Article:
One of Webb’s aides submitted $3,800 worth of receipts, which include about $1,000 worth of purchases that raise eyebrows. But Webb says she never approved or even saw those receipts. And a source close to Webb says that DOES’ H.R. staffer’s advice was, “You never know what they are going to approve, so just submit everything.” An email obtained by LL shows that a DOES H.R. staffer went the extra mile to make sure that the aide included a $105 bill from Banana Republic in the relocation expenses.
The receipts include a $470 bill at Bed Bath and Beyond for things like sheets and towels, a $40 bill at Ikea that includes a $10 table lamp, $150 for wireless Internet equipment from Best Buy, and $66 for groceries at Whole Foods. The receipts don’t include anything particularly outrageous like a TV, as had been rumored at the Wilson Building.
A DOES H.R. staffer submitted the aide’s moving expenses to the Office of the Chief Financial Officer, which turned down the expenses, citing city rules that only allow relocation expenses for employees who are filling hard-to-find positions. There’s no indication in the forms submitted that Webb signed off on them or even saw them before they went to the CFO.
“That did not come to me, I did not see it,” says Webb.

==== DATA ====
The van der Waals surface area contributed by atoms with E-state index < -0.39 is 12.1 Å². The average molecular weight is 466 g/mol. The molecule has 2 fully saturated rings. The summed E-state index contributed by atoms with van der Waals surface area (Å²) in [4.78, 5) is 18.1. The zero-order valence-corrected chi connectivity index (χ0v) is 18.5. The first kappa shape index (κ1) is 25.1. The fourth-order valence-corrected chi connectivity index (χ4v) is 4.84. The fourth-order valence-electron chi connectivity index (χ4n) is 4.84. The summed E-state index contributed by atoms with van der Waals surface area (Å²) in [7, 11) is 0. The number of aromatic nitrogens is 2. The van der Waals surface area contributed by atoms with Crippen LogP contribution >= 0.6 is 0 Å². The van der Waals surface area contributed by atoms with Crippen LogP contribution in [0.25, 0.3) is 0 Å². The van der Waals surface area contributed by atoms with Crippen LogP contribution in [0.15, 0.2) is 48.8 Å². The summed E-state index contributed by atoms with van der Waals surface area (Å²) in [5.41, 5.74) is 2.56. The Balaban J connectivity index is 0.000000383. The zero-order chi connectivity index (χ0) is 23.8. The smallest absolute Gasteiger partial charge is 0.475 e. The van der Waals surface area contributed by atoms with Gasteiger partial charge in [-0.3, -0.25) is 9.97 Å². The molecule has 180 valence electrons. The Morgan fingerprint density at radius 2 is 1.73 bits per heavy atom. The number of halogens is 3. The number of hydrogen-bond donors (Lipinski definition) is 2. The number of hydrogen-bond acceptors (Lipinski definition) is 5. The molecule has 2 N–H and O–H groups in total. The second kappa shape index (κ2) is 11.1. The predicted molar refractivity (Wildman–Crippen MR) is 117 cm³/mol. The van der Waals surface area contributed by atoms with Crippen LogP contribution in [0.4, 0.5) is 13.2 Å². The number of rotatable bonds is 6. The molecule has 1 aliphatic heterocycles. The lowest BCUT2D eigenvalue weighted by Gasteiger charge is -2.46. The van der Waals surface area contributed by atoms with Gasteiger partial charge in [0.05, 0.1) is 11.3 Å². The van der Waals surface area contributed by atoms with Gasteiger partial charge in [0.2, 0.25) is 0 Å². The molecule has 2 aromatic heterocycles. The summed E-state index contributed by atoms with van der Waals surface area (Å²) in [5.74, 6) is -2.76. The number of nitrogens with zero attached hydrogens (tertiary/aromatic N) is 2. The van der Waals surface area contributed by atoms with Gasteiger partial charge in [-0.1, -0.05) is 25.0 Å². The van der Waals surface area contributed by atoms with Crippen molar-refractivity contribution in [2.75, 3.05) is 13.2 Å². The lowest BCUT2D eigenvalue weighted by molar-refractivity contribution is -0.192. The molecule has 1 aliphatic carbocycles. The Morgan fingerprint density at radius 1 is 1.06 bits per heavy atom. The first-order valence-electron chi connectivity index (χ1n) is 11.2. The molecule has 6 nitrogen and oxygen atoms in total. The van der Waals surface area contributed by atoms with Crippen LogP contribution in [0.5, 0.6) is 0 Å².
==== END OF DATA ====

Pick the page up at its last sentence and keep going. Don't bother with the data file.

H.R. staff at DOES declined to comment. If that was the straw that broke the camel’s back, it seems like an exceedingly light straw to bring down an agency head.
Which means it’s probably time to mention that Webb also had quickly acquired a reputation for outspokenness, butted heads with at least two councilmembers, and according to another councilmember, wasn’t making friends with either the business or labor community.
Shortly after Webb took over DOES, she was chastised at a hearing by Ward 8 Councilmember Marion Barry for not having any men on her senior leadership team, which a person more cynical than LL might understand as Barry being upset that one of his male friends wasn’t in Webb’s senior leadership team.
And Ward 1 Councilmember Jim Graham says he was going to vote against Webb’s confirmation for several reasons, including her opposition to using District funding to pay for summer jobs for undocumented Latino youth. Webb had “a kind of Arizona point of view” in immigration matters, Graham says, adding that he’s glad Gray isn’t pressing forward with Webb.
“It’s best to be done with this and move on,” says Graham.
For her part, Webb says she’s never been given a reason, and her once frequent phone calls from Gray—including one where she says he told her not to worry about Graham—stopped two weeks ago. Her best guess? The administration was concerned about what she was going to say during a council hearing on Gray’s hiring practices.